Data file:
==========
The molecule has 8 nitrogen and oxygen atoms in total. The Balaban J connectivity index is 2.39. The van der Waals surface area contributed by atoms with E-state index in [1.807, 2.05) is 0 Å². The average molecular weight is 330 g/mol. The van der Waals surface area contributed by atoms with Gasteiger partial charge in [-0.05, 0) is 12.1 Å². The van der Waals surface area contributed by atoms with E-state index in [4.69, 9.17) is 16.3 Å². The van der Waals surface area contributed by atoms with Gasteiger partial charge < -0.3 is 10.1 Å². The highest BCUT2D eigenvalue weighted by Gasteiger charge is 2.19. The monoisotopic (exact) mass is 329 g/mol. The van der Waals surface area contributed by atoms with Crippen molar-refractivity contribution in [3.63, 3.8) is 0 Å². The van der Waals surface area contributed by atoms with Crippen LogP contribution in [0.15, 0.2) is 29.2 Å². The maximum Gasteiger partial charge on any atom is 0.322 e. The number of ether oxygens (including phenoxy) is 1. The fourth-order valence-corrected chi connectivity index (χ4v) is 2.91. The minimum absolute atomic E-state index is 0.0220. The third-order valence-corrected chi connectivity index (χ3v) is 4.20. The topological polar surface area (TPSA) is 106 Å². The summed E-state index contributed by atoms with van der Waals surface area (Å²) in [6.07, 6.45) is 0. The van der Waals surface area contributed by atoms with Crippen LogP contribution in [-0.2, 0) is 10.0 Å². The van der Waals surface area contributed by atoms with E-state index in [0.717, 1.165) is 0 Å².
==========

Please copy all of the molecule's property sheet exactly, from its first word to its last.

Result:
The molecule has 8 nitrogen and oxygen atoms in total. The Balaban J connectivity index is 2.39. The van der Waals surface area contributed by atoms with E-state index in [1.807, 2.05) is 0 Å². The average molecular weight is 330 g/mol. The van der Waals surface area contributed by atoms with Gasteiger partial charge in [-0.05, 0) is 12.1 Å². The van der Waals surface area contributed by atoms with E-state index in [4.69, 9.17) is 16.3 Å². The van der Waals surface area contributed by atoms with Gasteiger partial charge < -0.3 is 10.1 Å². The highest BCUT2D eigenvalue weighted by Gasteiger charge is 2.19. The monoisotopic (exact) mass is 329 g/mol. The van der Waals surface area contributed by atoms with Crippen molar-refractivity contribution in [3.63, 3.8) is 0 Å². The van der Waals surface area contributed by atoms with Crippen LogP contribution in [0.15, 0.2) is 29.2 Å². The maximum Gasteiger partial charge on any atom is 0.322 e. The number of ether oxygens (including phenoxy) is 1. The fourth-order valence-corrected chi connectivity index (χ4v) is 2.91. The minimum absolute atomic E-state index is 0.0220. The third-order valence-corrected chi connectivity index (χ3v) is 4.20. The topological polar surface area (TPSA) is 106 Å². The summed E-state index contributed by atoms with van der Waals surface area (Å²) in [6.07, 6.45) is 0. The van der Waals surface area contributed by atoms with Crippen LogP contribution in [-0.2, 0) is 10.0 Å². The van der Waals surface area contributed by atoms with E-state index in [0.717, 1.165) is 0 Å².